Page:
IU Kelley School's Leading Index for Indiana in July remains unchanged, raising concerns
July 20, 2012
BLOOMINGTON, Ind. -- For the second consecutive month, the Leading Index for Indiana remained unchanged at the level of 99.4. Simply put, it's much like the June report, but with more pessimism.
"As in June, the lack of movement in the LII can be attributed to strong countervailing forces. The positive push from the housing market was offset by negative pull from the manufacturing sector," said Timothy Slaper, director of economic analysis at the Indiana Business Research Center in Indiana University's Kelley School of Business, which compiles the monthly report.
"With the exception of the recent housing market reports, nearly all of the economic data during the past month have been bad. In many cases, the data have fallen short of already low expectations, and their trend points downward," Slaper added. "Unfortunately, there is significantly more downside than upside risk. The latest news from Europe is not much comfort, and a deterioration of the situation there could push U.S. growth down very close to zero.
"Combine that with the looming 'fiscal cliff,' the political game of chicken eroding consumer and business confidence, and mounting economic problems in China, and it is not inconceivable that there will be a recession relapse next year."
The report noted that consumer sentiment is eroding. The Thomson Reuters/University of Michigan consumer sentiment index declined from a May reading of 79.3 to a final June reading of 73.2. While this is a significant decrease, the June 2012 figure is still above the June 2011 figure of 71.5. The survey's authors attribute much of the June decline to a drop in sentiment among households earning above $75,000 annually.
"The outlook continues to deteriorate as experts are downgrading their expectations for future economic growth," Slaper said. "Just this month, the IMF reduced their forecast for global economic growth in 2012 to 3.5 percent, which, with the exception of 2009, would be the slowest annual growth rate in the last decade."
The Architecture Billings Index saw more poor conditions last month, indicating a drop in design activity at U.S. architecture firms in June and suggesting upcoming weakness in spending on nonresidential construction projects.
Drivers of change
Housing market confidence popped in July, putting strong positive pressure on the LII. The National Association of Home Builders' Housing Market Index increased 6 points from 29 in June to 35 in July, its highest level since March 2007. This month marks the first time the HMI has topped 30 since the housing bubble burst. The regional indexes all rose, with the Midwest regional HMI moving up 3 points from 31 to 34.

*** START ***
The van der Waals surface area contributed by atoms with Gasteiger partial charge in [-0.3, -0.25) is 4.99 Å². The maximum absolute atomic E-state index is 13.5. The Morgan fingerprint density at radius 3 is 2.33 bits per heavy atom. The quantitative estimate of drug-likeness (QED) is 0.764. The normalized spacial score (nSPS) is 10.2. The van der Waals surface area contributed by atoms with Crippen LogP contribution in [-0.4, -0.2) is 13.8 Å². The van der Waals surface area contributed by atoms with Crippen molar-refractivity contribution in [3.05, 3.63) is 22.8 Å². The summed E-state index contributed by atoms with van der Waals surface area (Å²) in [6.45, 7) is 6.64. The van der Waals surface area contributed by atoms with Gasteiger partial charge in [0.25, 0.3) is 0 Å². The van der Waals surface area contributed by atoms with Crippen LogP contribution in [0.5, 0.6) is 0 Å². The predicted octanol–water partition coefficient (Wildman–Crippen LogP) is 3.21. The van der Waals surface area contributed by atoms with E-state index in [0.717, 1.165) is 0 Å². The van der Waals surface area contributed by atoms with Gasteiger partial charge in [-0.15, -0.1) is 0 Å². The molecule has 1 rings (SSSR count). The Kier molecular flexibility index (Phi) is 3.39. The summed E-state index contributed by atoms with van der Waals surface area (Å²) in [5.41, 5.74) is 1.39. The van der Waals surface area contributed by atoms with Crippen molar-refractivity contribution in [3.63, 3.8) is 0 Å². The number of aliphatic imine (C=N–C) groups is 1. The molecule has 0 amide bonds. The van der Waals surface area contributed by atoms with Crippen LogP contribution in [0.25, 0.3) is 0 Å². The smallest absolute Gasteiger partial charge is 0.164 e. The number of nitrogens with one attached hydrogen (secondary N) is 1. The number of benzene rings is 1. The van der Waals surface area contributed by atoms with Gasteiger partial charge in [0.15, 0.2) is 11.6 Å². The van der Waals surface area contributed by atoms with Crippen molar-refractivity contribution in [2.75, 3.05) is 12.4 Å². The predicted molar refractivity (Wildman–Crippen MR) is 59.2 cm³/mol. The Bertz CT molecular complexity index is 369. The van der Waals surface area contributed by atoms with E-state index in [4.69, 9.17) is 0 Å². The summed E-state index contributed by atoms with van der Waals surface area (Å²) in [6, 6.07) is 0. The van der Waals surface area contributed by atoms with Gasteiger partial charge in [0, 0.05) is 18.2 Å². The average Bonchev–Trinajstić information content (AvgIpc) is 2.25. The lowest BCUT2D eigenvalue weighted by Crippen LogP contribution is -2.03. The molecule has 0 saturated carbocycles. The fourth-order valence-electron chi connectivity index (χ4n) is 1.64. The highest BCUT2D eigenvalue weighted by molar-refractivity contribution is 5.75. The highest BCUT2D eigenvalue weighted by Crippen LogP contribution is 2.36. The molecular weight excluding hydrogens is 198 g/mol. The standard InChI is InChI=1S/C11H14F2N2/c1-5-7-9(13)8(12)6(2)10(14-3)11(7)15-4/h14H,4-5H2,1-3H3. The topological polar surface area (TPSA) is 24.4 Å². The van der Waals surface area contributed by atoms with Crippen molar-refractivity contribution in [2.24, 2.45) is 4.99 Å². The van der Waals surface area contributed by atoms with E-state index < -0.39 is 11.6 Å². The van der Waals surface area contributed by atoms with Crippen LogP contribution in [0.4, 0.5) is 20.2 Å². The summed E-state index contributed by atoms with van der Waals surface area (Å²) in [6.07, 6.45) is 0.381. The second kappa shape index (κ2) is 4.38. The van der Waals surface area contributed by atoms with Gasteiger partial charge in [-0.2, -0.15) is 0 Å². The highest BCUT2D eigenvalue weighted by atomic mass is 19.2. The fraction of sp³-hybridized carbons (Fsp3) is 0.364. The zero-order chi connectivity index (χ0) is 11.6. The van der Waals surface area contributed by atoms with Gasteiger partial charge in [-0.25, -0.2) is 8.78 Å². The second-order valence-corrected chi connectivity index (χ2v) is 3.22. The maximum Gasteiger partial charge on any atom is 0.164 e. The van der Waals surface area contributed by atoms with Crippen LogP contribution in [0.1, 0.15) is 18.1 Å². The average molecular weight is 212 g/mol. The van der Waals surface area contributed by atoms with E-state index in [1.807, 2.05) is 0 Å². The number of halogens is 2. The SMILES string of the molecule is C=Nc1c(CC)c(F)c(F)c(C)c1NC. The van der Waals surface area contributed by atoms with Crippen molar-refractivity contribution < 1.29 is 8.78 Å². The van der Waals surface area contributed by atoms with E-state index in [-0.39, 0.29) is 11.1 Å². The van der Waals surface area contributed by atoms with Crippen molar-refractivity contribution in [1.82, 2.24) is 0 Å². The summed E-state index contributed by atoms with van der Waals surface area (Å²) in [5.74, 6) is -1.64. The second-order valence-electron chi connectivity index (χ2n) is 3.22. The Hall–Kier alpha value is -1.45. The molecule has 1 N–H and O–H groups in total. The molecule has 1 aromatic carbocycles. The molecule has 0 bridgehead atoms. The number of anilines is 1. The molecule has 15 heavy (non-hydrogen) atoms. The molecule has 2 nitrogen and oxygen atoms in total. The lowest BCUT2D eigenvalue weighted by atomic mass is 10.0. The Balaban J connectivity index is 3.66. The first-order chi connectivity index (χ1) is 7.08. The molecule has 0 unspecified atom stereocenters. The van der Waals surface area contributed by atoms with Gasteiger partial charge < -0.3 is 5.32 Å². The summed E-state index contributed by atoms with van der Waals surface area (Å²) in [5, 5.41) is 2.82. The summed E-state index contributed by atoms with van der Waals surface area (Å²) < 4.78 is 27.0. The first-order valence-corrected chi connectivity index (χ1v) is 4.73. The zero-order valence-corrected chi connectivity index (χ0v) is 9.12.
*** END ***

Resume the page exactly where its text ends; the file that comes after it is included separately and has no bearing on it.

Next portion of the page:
Combined with the upward movement in other key housing indicators -- for example, housing starts were up 6.9 percent in June, and single-family permits were up 0.6 percent -- the HMI report adds to the growing evidence that the recovery in housing, while still fragile, may assume its customary role of leading the economy out of recession, or in the current case, prevent a relapse.
Auto sales also continued to surpass expectations in June, rising 22 percent above year-ago levels, with a seasonally adjusted annual sales rate of 14.1 million vehicles. Unfilled orders for motor vehicle bodies, parts and trailers dropped a bit in their latest reading but remain near post-recession highs. Unfilled orders have been steadily increasing since January 2010, a fair proxy for movement in the overall economy.
The transportation and logistics component of the index -- the Dow Jones Transportation Average -- gave the LII a boost, rising in June to reclaim most of the ground lost in May. The stock market has been swinging wildly lately due to global economic concerns.
The overwhelming countervailing force -- the negative pull -- on the LII was the Institute for Supply Management's Purchasing Managers Index. The PMI dropped from last month's level of 53.5 to 49.7 in July. Not only was the drop large, but a value below 50 indicates contracting economic activity. This month marks the first time the PMI has dipped below 50 since July 2009.
The interest rate on 10-year Treasuries dropped again in June, from 1.8 percent in May to 1.6 percent in June, its lowest level on record. The Fed Funds rate remained near zero as part of the Fed's stated policy, so the interest rate spread dropped even further. Rumors have circulated lately that the Fed may embark on another program of quantitative easing this summer if it views a threat to the fledgling recovery.
About the Leading Index for Indiana
The LII, developed by the Indiana Business Research Center, is designed to reflect the unique structure of the Indiana economy. It is a predictive tool that signals changes in the direction of the economy several months before the economy has changed. In contrast to economic forecasts, which use sophisticated statistical models to foretell particular levels for a wide variety of economic activities and outcomes in the future, a leading index is a simple construct that indicates a general direction of future economic activity expected in the next five to six months.